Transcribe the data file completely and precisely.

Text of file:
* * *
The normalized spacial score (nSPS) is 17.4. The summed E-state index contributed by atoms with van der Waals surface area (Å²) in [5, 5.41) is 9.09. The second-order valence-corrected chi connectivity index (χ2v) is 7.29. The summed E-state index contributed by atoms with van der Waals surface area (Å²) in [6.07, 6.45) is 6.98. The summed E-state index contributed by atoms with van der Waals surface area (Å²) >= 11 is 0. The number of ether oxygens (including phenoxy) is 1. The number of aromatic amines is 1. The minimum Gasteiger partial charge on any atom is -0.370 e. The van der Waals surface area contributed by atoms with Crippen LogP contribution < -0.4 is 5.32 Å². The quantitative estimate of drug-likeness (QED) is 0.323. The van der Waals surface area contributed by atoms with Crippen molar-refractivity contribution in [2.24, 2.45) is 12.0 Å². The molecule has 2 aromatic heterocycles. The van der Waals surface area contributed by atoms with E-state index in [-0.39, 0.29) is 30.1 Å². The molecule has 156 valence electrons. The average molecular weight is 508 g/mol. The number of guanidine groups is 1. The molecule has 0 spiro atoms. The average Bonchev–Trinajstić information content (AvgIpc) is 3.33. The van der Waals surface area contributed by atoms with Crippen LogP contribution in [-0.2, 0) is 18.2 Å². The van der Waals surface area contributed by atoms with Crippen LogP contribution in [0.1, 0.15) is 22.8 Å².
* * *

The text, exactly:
The normalized spacial score (nSPS) is 17.4. The summed E-state index contributed by atoms with van der Waals surface area (Å²) in [5, 5.41) is 9.09. The second-order valence-corrected chi connectivity index (χ2v) is 7.29. The summed E-state index contributed by atoms with van der Waals surface area (Å²) in [6.07, 6.45) is 6.98. The summed E-state index contributed by atoms with van der Waals surface area (Å²) >= 11 is 0. The number of ether oxygens (including phenoxy) is 1. The number of aromatic amines is 1. The minimum Gasteiger partial charge on any atom is -0.370 e. The van der Waals surface area contributed by atoms with Crippen LogP contribution < -0.4 is 5.32 Å². The quantitative estimate of drug-likeness (QED) is 0.323. The van der Waals surface area contributed by atoms with Crippen molar-refractivity contribution in [2.24, 2.45) is 12.0 Å². The molecule has 2 aromatic heterocycles. The van der Waals surface area contributed by atoms with E-state index in [-0.39, 0.29) is 30.1 Å². The molecule has 156 valence electrons. The average molecular weight is 508 g/mol. The number of guanidine groups is 1. The molecule has 0 spiro atoms. The average Bonchev–Trinajstić information content (AvgIpc) is 3.33. The van der Waals surface area contributed by atoms with Crippen LogP contribution in [-0.2, 0) is 18.2 Å². The van der Waals surface area contributed by atoms with Crippen LogP contribution in [0.1, 0.15) is 22.8 Å².